Summary: Self-examination fuels spiritual formation. If you aren't growing closer to God, you're falling away from Him.

John Wesley (1703-91), English theologian, evangelist, and founder of Methodism, was so concerned with building a righteous fellowship that he devised a series of questions for his followers to ask each other every week. Some found this rigorous system of inquiry too demanding and left. Today, the very idea of such a procedure would horrify many churchgoers. Yet some wisely follow just such a practice. Chuck Swindoll for example, has seven questions he and a group of fellow pastors challenge each other with periodically:

A. Have you been with a woman anywhere this past week that might be seen as compromising?

B. Have any of your financial dealings lacked integrity?

C. Have you exposed yourself to any sexually explicit material?

D. Have you spent adequate time in Bible study and prayer?

E. Have you given priority time to your family?

F. Have you fulfilled the mandates of your calling?

G. Have you just lied to me?


A. Biblical writers have much to say about self-examination

1. Paul: “Examine yourselves as to whether you are in the faith.” (2 Cor. 13:5).

2. John: “If we say that we have no sin, we deceive ourselves, and the truth is not in us. If we confess our sins, He is faithful and just to forgive us our sins and to cleanse us from all unrighteousness” (1 Jn. 1:8-10).

3. Others saw the need for such self-analysis, too. According to Socrates, the Greek philosopher, “the unexamined life is not worth living”.

B. Self-examination is a powerful tool in the life of the believer. It illuminates sin, and points us to the cross as our only means of recompense. However, examination that is not followed by sincere and immediate repentance has no value; it is only information.

C. David, when approached by the prophet Nathan, examined his behavior, repented of his sin, and God forgave him that very moment.

D. Today we find Job in a time of self-examination. He makes his final defense before God and his friends (a closing argument of sorts), and defends his integrity in the midst of tragedy. His model for self-examination is a good one for modern day believers, too.


A. Job’s resume was impressive; a godly man with expansive wealth and good fortune. Satan challenged him (in a test approved by God), took nearly everything he had including his health, and left him with a bitter wife and boils from head to foot.

B. Along came his friends, who after seven days of silent mourning beside him heard him cry out, in indescribable anguish, cursing the day he was born. This led his friends into a series of long discourses under the subtitle of “You probably deserve everything you’re getting”.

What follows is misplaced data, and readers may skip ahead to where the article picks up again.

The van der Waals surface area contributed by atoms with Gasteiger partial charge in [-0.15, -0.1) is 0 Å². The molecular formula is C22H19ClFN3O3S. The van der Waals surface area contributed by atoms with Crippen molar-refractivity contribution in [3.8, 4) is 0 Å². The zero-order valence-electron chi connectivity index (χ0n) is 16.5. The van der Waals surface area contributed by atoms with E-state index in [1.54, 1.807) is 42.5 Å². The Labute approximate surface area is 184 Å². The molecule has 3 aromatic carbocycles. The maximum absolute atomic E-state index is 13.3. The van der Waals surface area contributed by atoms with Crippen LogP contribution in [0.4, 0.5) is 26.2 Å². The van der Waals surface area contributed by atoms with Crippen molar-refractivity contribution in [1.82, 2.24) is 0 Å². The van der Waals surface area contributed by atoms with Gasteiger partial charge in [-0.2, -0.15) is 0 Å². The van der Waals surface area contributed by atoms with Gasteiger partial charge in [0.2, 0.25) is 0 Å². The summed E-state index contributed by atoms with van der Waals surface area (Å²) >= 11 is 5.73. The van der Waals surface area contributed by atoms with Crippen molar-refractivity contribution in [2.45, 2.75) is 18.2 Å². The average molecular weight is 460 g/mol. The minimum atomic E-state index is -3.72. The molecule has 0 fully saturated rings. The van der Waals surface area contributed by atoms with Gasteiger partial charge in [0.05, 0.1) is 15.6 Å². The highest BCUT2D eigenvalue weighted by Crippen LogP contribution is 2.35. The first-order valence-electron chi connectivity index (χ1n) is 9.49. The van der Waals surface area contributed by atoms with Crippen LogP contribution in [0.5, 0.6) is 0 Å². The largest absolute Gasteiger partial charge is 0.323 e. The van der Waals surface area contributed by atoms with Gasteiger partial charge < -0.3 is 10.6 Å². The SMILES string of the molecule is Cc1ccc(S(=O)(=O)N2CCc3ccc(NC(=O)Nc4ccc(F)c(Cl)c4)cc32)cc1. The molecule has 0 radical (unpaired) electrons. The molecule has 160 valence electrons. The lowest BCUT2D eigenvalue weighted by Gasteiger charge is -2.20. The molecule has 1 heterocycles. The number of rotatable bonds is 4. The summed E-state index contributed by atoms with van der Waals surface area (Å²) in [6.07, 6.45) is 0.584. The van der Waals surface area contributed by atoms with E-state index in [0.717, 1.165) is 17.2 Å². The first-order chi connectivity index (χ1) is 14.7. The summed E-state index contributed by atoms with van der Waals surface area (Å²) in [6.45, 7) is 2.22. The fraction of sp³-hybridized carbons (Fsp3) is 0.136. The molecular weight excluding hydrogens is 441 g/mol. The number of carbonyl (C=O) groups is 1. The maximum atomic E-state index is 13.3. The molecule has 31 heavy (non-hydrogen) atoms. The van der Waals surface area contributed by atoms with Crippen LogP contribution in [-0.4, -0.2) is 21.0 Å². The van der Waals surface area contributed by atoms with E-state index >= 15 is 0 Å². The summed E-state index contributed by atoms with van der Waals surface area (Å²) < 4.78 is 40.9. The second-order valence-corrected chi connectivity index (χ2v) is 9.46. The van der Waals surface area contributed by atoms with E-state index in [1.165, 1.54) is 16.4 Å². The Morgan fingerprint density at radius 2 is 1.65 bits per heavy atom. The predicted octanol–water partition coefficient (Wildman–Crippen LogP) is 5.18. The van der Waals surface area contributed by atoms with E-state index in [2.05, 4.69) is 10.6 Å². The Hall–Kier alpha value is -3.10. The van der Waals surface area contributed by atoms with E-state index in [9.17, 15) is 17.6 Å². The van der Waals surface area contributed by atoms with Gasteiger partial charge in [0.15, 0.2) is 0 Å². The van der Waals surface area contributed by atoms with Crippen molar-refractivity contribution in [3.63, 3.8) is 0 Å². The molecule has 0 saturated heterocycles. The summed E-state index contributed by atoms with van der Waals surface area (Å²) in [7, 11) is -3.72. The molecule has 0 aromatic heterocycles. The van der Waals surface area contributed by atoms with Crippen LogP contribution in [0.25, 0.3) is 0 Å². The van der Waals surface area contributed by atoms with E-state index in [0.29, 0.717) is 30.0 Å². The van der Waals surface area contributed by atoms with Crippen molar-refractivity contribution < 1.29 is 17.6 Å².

C. Finally, after hearing them impart their “wisdom”, Job responds with a lengthy discourse of his own on the subject of wisdom, followed by a summary defense of his claim of innocence.

D. He follows that summary (chs. 29-30) with a detailed analysis of his life and walk with God. In his self-examination, we hope to find a model we can apply to our own lives.

[Self-examination is the stimulus of spiritual formation. You can’t have one without the other.]


A. Job’s oath of innocence (ch. 31) is his final effort to compel God to do something about his plight. So vehement is his denial of sin that he uses “negative confession”, meaning he calls a curse on himself if each sin is found in him. (“if guilty” oath occurs 19X in chapter 31). Let’s look at his self-examination in more detail:

1. Have I been enticed by sexual impurity? (1-4 [lust], 9-12 [adultery])

a. Job knew the heritage God gives sinners is ruin and disaster. He did not look lustfully at women; he knew God looked on him, seeing all he did (7:19-20; 10:14; 13:27)

b. In our sexually charged society, this is tough, yet Paul taught his listeners to “flee every form of sexual immorality”

2. Have I withheld truth from anyone in any matter? (5-8)

a. His business and personal dealings were without blemish, though it would be easy for one of his wealth and position to take advantage. He knows God will find him blameless in these matters

b. It is still easy to take advantage of a situation; consider the clerk, who can’t make change without a digital cash register. Ever get too little? Too much?

3. Have I denied justice to those who sought it from me? (13-15, 38-40)

a. Job’s inference here is that he would not be able to seek justice from God if he had not treated his own servants fairly. He even regards them as equals in God’s creation (15, cf. 10:8,11), which no doubt turned some heads among his friends.

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